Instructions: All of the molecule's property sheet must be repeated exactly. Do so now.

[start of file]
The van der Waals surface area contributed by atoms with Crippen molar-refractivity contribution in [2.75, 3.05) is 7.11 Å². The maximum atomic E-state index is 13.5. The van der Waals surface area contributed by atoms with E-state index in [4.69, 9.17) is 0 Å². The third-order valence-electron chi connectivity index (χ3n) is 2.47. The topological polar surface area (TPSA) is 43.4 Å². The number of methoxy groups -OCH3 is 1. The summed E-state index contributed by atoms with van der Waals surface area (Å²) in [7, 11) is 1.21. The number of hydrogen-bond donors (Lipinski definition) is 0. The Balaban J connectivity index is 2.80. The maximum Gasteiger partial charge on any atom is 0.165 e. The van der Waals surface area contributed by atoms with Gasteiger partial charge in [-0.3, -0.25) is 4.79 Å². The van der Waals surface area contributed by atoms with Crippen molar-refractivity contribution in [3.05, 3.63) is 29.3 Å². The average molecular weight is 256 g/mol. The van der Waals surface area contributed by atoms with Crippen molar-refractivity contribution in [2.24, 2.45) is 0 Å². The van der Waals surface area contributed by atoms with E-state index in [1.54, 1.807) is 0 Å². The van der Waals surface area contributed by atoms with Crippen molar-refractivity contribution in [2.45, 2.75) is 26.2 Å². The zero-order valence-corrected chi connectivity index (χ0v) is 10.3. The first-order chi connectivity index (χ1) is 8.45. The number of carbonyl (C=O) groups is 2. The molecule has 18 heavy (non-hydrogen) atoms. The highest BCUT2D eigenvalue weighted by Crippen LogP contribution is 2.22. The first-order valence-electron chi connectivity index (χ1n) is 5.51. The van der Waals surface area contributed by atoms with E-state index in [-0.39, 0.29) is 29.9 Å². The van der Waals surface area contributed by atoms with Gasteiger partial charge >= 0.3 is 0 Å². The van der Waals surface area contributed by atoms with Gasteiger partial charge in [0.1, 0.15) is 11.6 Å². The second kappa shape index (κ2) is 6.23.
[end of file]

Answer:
The van der Waals surface area contributed by atoms with Crippen molar-refractivity contribution in [2.75, 3.05) is 7.11 Å². The maximum atomic E-state index is 13.5. The van der Waals surface area contributed by atoms with E-state index in [4.69, 9.17) is 0 Å². The third-order valence-electron chi connectivity index (χ3n) is 2.47. The topological polar surface area (TPSA) is 43.4 Å². The number of methoxy groups -OCH3 is 1. The summed E-state index contributed by atoms with van der Waals surface area (Å²) in [7, 11) is 1.21. The number of hydrogen-bond donors (Lipinski definition) is 0. The Balaban J connectivity index is 2.80. The maximum Gasteiger partial charge on any atom is 0.165 e. The van der Waals surface area contributed by atoms with Gasteiger partial charge in [-0.3, -0.25) is 4.79 Å². The van der Waals surface area contributed by atoms with Crippen molar-refractivity contribution in [3.05, 3.63) is 29.3 Å². The average molecular weight is 256 g/mol. The van der Waals surface area contributed by atoms with Crippen molar-refractivity contribution in [2.24, 2.45) is 0 Å². The van der Waals surface area contributed by atoms with E-state index in [1.54, 1.807) is 0 Å². The van der Waals surface area contributed by atoms with Crippen molar-refractivity contribution in [2.45, 2.75) is 26.2 Å². The zero-order valence-corrected chi connectivity index (χ0v) is 10.3. The first-order chi connectivity index (χ1) is 8.45. The number of carbonyl (C=O) groups is 2. The molecule has 18 heavy (non-hydrogen) atoms. The highest BCUT2D eigenvalue weighted by Crippen LogP contribution is 2.22. The first-order valence-electron chi connectivity index (χ1n) is 5.51. The van der Waals surface area contributed by atoms with E-state index in [-0.39, 0.29) is 29.9 Å². The van der Waals surface area contributed by atoms with Gasteiger partial charge >= 0.3 is 0 Å². The van der Waals surface area contributed by atoms with Gasteiger partial charge in [0.1, 0.15) is 11.6 Å². The second kappa shape index (κ2) is 6.23.